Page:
Tares or wheat? – The most expensive painting in the world



Tares or wheat? – The most expensive painting in the world

Traslated by Mara

Edvard Nordman, a retired Swedish sailor, became a shop assistant in a town on a tropical island after touring the world. At age 55, Ed thought it was time to move away. He longed for silence and solitude. For a spa-cious, secluded, cheap house. Luckily, there lived a restless painter, with whom the local girls no longer slept. The painter had previously lived also with two 13-year-old indigenous girls, as they said there: two vahines. But the painter’s legs were so purulent that there was no longer such a poor girl nearby who would have gone to his bed. Therefore, he wanted to get to a more untouched island, as he said, in order to paint the archipelago in its more unspoiled state. In fact, he hoped to find a vahine for himself in a more backward place. And he decided to sell his house. His haste is indicated by the fact that Ed was able to beat down the low price of 5,000 francs to 4,500.
The painter paid off his debts and boarded the first ship. He didn’t even bother to clear the house. Ed stood indignantly in the middle of the mess, but what could he have done? The painter was already far away. Since he didn’t feel like disposing the garbage, he asked his son, Oscar, to liquidate the manure heap.
The next day, Oscar scurried to the house, which was full of rolled can-vas, abandoned paintings and carvings. As the locals have thought so many times, Oscar also found that cannot be a good painter who paints a yellow sky. Only a few carvings seemed usable — he carried everything else out and set on fire the trash with easiness and a sigh of relief.
A completely different sigh broke out of him decades later when he read that images of a sick painter were being sold for millions in Paris. He was relieved: “How good that my father didn’t live to see that!” But whenever he remembered the painter, a wry smile sat on his face, as if even he himself did not believe that the bonfire he made from Gauguin’s legacy, that manure heap had reached up to his chest in August 1901.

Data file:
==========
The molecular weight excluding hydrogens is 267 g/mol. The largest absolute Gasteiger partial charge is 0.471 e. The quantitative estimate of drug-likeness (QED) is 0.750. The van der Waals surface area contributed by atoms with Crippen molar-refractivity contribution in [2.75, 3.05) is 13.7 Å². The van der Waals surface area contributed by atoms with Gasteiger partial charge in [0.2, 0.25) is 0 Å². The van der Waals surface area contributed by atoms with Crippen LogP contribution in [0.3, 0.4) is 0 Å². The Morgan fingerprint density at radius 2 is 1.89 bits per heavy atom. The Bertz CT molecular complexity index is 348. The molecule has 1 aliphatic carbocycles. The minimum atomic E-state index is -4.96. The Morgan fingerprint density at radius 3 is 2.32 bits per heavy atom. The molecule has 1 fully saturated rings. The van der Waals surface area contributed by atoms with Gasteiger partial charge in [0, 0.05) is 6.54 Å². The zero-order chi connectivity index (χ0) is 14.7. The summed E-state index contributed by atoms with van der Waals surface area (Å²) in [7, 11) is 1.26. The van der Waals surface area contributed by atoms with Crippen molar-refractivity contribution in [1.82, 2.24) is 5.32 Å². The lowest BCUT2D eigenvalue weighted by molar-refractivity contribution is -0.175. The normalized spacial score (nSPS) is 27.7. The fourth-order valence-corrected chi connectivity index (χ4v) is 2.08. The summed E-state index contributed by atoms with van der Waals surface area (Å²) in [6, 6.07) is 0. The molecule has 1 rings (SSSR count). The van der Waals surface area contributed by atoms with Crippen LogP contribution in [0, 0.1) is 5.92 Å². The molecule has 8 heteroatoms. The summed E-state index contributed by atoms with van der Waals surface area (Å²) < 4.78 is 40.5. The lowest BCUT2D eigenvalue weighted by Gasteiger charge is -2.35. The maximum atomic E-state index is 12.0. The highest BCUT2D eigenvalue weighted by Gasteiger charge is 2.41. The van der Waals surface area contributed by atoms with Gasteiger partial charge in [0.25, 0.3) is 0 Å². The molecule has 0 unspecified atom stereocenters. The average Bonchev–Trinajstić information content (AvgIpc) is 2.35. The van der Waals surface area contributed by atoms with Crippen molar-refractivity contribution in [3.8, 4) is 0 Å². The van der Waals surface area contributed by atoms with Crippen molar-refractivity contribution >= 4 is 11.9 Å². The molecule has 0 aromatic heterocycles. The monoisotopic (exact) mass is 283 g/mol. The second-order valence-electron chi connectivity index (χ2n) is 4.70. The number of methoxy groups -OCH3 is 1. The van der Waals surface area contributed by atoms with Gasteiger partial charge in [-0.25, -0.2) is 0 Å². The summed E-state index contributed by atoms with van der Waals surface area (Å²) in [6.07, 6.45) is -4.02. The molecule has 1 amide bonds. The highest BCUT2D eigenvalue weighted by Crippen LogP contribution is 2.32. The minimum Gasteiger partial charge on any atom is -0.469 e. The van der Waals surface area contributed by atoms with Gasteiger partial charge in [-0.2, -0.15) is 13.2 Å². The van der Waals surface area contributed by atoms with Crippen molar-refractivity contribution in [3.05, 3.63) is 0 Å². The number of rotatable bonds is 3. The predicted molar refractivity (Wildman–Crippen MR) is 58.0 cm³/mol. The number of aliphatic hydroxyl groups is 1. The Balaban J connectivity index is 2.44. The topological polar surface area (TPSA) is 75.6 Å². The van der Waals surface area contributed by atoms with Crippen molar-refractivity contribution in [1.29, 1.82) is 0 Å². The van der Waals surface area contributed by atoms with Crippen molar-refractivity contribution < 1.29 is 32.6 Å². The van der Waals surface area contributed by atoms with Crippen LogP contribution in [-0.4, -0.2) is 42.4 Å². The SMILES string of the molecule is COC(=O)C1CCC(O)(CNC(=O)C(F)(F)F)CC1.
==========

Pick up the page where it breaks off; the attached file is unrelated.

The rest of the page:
(The most expensive painting of all time is also one of Gauguin’s, selling for no less than 300 million dollars – approximately 75 billion forint – in 2015.)

fire paul gauguin


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  • ➡ WELL UNDER THE SUN: “He was also bothered that the itching may have been a remnant of his temporal life, and if so and—God forbid!—he was obliged to confess openly his part in the matter, what kind of disapproval he might have to face. For that very reason, he furtively but thoroughly scouted the others during vespers, Sunday mass, at evening prayers, at vigil, even kept his eyes peeled when others scratched, where and how much. When the early frosts came in late November, the leaves fell, insect life discontinued completely, at night the quacking of restless teams of ducks echoed off the ivy-clad castle walls, while by day gently snaking rosaries of cranes flew low above the tower of the basilica, he saw that the rest were also scratching. The server, Prius, Papyrus and Father Bungle just as much as the gatekeeper’s dog or Cholesterin’s cats. Even Abbot Gigas at the elevation of the Host, and more than once at that; in one hand the consecrated white Communion wafer, the body of the Lord, whereas the other, at the moment of metamorphosis, involuntarily scratched under the cover of the cassock. “If everybody scratches at once and at the same time, then there is nothing wrong with anybody. Why worry?” – CLICK ON THE PICTURE!

  • ➡ FLOATING ISLAND: “It crossed Bird’s mind that the storm had carried him further southwards, but for that to be the case he would have had to be carried out of the North West Passage, which seemed impossible, so he was more inclined to put the weather, which was more summery than anything he had experienced before, down to climate change. His scrap of island was now so minute that he could almost sense the shrinkage that was resulting from its thawing Furthermore he was obliged to chip on what little was left if he wanted to drink or cook, because there was no snow left on it. It was beside the point that he did not have all that much to eat, so he was forced back to hunkering down and starving. Along with that, his despair returned, and with it the oddly tender sensation of a death wish.”

    Photo: Centauri